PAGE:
KRA Initiates Tailored System to Ease Tax Compliance for Small Businesses

In response to concerns over the high compliance costs and technological challenges faced by small businesses, the Kenya Revenue Authority (KRA) is developing a new system that will simplify the tax process for these enterprises. Starting from January 1, 2024, small businesses will no longer be required to generate electronic invoices but will instead need to show a record of their transactions.

Hakamba Wangwe, Chief Manager for eTims at KRA, highlighted the significant benefits of this new approach, especially for farmers and other lower-end taxpayers who may lack the technical capacity to navigate internet-based solutions. In an interview with Business Daily, Ms. Wangwe emphasized the simplicity of the solution, stating, “All you need is for you to account for a transaction.”

The qualification threshold for this streamlined system is yet to be finalized, pending approval. However, Ms. Wangwe hinted that it might align with businesses subject to turnover tax. Turnover tax applies to Kenyan businesses with annual sales exceeding Sh1 million but not exceeding Sh25 million.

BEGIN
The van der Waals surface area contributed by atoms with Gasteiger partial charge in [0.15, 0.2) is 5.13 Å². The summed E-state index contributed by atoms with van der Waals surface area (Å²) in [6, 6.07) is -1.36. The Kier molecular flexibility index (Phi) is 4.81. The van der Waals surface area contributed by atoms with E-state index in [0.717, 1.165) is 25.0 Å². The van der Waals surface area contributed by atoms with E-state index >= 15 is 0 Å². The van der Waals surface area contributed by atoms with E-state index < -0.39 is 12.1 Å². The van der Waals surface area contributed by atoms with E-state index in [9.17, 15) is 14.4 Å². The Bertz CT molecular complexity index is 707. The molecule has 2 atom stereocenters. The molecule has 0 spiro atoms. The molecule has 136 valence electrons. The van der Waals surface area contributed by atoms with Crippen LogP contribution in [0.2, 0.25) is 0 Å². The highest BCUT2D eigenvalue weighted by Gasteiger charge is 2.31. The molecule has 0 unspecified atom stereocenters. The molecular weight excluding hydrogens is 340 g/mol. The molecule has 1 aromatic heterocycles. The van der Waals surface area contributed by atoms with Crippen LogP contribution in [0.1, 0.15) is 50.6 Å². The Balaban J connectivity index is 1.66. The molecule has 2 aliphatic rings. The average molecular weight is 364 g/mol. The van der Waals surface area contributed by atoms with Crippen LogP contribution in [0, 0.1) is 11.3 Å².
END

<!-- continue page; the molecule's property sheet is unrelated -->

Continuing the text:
The new system aims to minimize the burden on small businesses by eliminating the need for complex stock management. Instead, businesses will only be required to provide visibility into their transactions. Ms. Wangwe explained, “You don’t have to do stock management. We just need to do visibility; ‘What did you sell to so and so?’”

Additionally, starting January 2024, KRA will integrate e-Tims into other tax categories. To declare a transaction as a business claim, it will be necessary to support it with an electronic tax invoice. Invoices from suppliers not captured on e-Tims will not be accepted, further emphasizing the government’s commitment to real-time sales data and transparency.

Ms. Wangwe acknowledged that the implementation of e-Tims has revealed a significant number of Nil and non-filers, indicating a previous concealment of transactions. The system has successfully onboarded a substantial portion of registered VAT taxpayers, mostly large and medium-sized businesses.

The Chief Manager credited the growth in VAT to the implementation of Tims and e-Tims, highlighting the positive impact on tax compliance. However, recognizing that challenges remain, KRA is committed to cleaning its register and ensuring the accuracy of taxpayer information.

As the government relies on VAT, among other categories, to meet its collection target of Sh2.57 trillion, the introduction of this tailored system reflects KRA’s strategic approach to balance tax compliance and the unique needs of small businesses.


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